NIAGARA FALLS—Once Rachel Hutchinson married a Jamaican, she was so moved by his friends’ homesickness for food and family that she threw a backyard picnic.
Then it grew and grew and grew.
In the last decade, the daylong Jamaican summer “Taste of Jamaica” party of curried chicken and reggae music now at Hyde Park every Father’s Day has become so big that she has been wondering what to with it next.
“We take all donations.... Go out and buy paper plates because we need those like crazy,” she said. “We need everything.”
She doesn’t keep an exact count of all the people who come for Caribbean-style chicken and peas and rice that is given away by the plateful and paid for with donations Hutchinson collects beforehand. She estimates that about 1,000 come from near and as far as Canada, Rochester, Lockport, Mississippi, Florida and New York City for the public picnic that features music by DJ Delroy “Avalanche” Palmer.
“Most Jamaicans are very supportive of one another. When they find out something is going on, knowing that they are from the same homeland, they come around. They come around quick,” said Hutchinson, 47, who works as a support assistant and advocate in the state Developmental Disability Service offices in West Seneca.
Hutchinson’s husband once did the same kind of agricultural work that draws many Jamaicans here to earn as much as they can to take home to their families: A government program allows people to come for a few months or more to help with seasonal farm work like the harvest and picking ripe apples in local orchards.
They do all types of work, she said. “They could be plowing, setting up the land. They do a lot of pruning, packaging, boxing,” said Hutchinson. “All the while their doing it, I’m quite sure they have home on their mind. That’s how they are.”
Does your husband cook?
He’s a very good cook. Most Jamaicans are very good cooks.
I have no idea. Maybe because they start cooking when they’re like 8 years old. My husband is really good at making the curried chicken rice and peas. There’s a certain way you do it.
After all these years, I still cannot make that stuff. I tried it once and it did not taste nowhere compared to my husband’s. It’s not just curry alone. There’s other seasonings.
Did your husband come here because of the agricultural program?
He was working on a farm … It’s mostly males here that come over on the programs. They work and save.
They’re very well known for cooking and playing dominoes.
After your backyard barbeque drew about 40 people, you decided to move it?
I thought, ‘Maybe I should do this on Fathers Day to give them more of a special feeling that something’s going on for them.’ In 2004, we started having it at Hyde Park.
Every year since 2004, it has quadrupled in size.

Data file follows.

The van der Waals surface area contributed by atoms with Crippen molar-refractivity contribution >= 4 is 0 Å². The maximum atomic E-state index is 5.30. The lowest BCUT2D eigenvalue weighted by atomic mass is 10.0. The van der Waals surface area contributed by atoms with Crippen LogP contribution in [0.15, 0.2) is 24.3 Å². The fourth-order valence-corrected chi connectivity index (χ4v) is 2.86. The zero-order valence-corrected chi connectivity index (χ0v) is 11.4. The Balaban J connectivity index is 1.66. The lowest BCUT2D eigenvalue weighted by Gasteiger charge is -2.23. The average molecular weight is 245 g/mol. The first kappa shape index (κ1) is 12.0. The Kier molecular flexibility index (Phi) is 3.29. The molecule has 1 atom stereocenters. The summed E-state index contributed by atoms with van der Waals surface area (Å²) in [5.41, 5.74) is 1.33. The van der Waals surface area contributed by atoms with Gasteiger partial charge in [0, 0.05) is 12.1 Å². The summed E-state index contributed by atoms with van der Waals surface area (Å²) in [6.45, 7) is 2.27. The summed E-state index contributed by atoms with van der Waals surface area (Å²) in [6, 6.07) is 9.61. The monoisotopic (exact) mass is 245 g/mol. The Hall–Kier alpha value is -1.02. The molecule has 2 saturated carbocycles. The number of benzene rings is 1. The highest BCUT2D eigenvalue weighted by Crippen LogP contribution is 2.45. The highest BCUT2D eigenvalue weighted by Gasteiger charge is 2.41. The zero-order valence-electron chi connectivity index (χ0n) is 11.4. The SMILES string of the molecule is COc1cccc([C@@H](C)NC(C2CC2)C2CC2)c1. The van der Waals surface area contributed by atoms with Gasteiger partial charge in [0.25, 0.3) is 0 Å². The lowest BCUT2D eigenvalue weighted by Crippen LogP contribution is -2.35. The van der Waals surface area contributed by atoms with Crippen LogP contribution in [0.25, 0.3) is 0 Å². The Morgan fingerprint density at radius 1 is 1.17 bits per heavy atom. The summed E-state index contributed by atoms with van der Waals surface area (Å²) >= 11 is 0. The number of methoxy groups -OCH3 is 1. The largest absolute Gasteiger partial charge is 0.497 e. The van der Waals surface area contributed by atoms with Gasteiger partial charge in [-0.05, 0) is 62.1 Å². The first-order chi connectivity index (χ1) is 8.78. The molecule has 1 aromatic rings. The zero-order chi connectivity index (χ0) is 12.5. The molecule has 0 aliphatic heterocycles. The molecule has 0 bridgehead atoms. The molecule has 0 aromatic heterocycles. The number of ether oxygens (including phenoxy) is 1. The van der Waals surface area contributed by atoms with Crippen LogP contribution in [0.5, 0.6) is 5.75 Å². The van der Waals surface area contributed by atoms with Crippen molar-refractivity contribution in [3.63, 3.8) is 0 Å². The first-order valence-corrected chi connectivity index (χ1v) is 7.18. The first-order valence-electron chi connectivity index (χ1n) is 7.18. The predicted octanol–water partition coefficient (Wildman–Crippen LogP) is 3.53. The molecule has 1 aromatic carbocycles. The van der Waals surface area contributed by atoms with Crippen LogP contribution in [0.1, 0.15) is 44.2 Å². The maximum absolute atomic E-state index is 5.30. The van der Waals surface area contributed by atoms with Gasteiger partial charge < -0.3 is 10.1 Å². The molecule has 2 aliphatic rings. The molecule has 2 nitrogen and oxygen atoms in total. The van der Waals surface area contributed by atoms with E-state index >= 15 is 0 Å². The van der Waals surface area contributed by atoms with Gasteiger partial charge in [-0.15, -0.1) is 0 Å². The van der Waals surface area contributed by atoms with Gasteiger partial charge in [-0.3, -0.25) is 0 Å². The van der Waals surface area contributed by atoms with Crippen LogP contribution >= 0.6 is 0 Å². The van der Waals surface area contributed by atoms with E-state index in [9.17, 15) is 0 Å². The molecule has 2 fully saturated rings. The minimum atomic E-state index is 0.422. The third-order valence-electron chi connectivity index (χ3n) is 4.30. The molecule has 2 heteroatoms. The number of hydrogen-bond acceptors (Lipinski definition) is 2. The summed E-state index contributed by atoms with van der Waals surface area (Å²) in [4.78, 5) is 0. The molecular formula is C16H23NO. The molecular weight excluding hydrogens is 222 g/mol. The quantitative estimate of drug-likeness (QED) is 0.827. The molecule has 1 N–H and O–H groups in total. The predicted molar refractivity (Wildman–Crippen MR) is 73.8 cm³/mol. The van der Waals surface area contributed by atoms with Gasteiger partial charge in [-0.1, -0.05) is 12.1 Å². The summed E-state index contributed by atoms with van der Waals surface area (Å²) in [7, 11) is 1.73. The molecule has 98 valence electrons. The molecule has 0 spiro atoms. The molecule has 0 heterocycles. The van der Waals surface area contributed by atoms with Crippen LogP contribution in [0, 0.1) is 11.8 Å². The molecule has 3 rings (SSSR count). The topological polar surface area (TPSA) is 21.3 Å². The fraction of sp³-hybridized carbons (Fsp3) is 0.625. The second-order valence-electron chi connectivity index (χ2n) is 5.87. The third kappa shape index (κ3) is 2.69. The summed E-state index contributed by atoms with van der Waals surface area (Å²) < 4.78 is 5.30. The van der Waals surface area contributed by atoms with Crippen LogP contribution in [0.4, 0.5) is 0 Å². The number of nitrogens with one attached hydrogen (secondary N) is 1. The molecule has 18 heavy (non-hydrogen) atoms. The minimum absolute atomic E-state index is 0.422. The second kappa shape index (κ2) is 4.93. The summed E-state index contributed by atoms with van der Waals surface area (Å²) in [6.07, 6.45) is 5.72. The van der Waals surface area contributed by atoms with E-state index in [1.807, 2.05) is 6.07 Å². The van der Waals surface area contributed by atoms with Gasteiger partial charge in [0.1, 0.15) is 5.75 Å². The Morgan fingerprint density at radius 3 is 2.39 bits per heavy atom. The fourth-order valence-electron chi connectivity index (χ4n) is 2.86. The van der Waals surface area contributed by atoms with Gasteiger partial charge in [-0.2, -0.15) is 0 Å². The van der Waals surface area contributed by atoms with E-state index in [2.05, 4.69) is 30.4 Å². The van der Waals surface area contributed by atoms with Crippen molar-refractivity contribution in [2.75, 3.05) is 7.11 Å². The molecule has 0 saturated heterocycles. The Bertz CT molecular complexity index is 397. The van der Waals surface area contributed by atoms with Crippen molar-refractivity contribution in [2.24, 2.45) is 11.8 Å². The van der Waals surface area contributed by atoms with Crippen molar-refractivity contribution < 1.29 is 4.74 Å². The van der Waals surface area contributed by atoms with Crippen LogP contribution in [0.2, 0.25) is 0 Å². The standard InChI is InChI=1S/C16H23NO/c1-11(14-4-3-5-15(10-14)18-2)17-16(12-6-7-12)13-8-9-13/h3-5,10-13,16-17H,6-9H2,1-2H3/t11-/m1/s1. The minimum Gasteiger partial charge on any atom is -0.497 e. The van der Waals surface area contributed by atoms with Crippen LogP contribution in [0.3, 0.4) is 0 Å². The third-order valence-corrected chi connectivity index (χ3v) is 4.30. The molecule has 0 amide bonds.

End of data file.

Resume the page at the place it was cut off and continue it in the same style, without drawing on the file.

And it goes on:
Probably, including adults and children it had to be at least 1,000 people. When I first started, this was strictly out of my own pocket. We were doing it out of kindness. After we started noticing that it was getting bigger and bigger, we started doing fundraising parties to help alleviate the financial stress we were going through trying to accommodate everybody.
A lot of people that come are from the programs. They enjoy themselves. A lot of them say, ‘Don’t stop. Please keep doing this. I look forward to this every year.’
They love their music. They love socializing with others. That’s something they look forward to every year, including my husband.
They usually prep up everything in our basement the night before. They have like about three big size Dutch pots of rice and peas. Along with other dishes and stuff.
Sometimes it can be discouraging. It’s a lot of work.
It sounds like you need some collaborators.
Sometimes you get a group of people that just can’t agree on anything and they disrupt the whole thing. I want people that are going to be real open minded.
I wish I had some more help. I can’t lie. Sometimes I want to give up.
Can you describe something you really enjoy once the party is underway?
Actually I had a son who died of cancer in 2000. My son, he used to love the way my husband cooked the rice and peas.
If you would see the three different big-sized Dutch pots that they make the rice and peas … I think, ‘Wow, if my son was here he would eat that whole pot.’ He loved the reggae music. He just loved the food. I just wish he was here to be a part of it. Sometimes when I’m out there, I see so many children out there enjoying themselves…
That could be my little son out there. He’s probably just watching down on us. He’s trying to bless everything that we’re doing. That was one of the last good things I remember him saying. He wanted the rice and peas. He was five. He died May 1. He was known as Shaboo. Kalif “Shaboo” Mallory. That’s what I got on his tombstone.
I think of him when we’re doing it. When I see all those kids running around, knowing how active and bright he was. I know he would be enjoying that the same way.